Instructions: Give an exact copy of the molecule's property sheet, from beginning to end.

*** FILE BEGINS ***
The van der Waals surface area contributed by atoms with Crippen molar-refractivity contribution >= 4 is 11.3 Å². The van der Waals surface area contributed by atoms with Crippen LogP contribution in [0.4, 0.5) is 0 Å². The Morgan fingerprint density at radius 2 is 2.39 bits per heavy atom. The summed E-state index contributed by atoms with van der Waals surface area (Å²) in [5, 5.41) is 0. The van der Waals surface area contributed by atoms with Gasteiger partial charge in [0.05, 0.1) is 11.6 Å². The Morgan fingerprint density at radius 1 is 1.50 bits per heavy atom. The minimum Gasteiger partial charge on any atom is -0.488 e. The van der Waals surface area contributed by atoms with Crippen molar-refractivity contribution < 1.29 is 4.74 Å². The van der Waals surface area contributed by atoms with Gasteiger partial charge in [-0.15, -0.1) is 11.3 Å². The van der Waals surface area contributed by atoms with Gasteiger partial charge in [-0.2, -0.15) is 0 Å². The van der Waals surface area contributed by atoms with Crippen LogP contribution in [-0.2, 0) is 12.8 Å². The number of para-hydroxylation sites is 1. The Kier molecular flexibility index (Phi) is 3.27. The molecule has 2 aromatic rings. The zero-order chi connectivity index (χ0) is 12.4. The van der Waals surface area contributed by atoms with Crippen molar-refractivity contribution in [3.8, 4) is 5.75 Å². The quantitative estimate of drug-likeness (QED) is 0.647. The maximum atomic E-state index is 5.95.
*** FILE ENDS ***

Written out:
The van der Waals surface area contributed by atoms with Crippen molar-refractivity contribution >= 4 is 11.3 Å². The van der Waals surface area contributed by atoms with Crippen LogP contribution in [0.4, 0.5) is 0 Å². The Morgan fingerprint density at radius 2 is 2.39 bits per heavy atom. The summed E-state index contributed by atoms with van der Waals surface area (Å²) in [5, 5.41) is 0. The van der Waals surface area contributed by atoms with Gasteiger partial charge in [0.05, 0.1) is 11.6 Å². The Morgan fingerprint density at radius 1 is 1.50 bits per heavy atom. The minimum Gasteiger partial charge on any atom is -0.488 e. The van der Waals surface area contributed by atoms with Crippen molar-refractivity contribution < 1.29 is 4.74 Å². The van der Waals surface area contributed by atoms with Gasteiger partial charge in [-0.15, -0.1) is 11.3 Å². The van der Waals surface area contributed by atoms with Gasteiger partial charge in [-0.2, -0.15) is 0 Å². The van der Waals surface area contributed by atoms with Crippen LogP contribution in [-0.2, 0) is 12.8 Å². The number of para-hydroxylation sites is 1. The Kier molecular flexibility index (Phi) is 3.27. The molecule has 2 aromatic rings. The zero-order chi connectivity index (χ0) is 12.4. The van der Waals surface area contributed by atoms with Crippen molar-refractivity contribution in [3.8, 4) is 5.75 Å². The quantitative estimate of drug-likeness (QED) is 0.647. The maximum atomic E-state index is 5.95.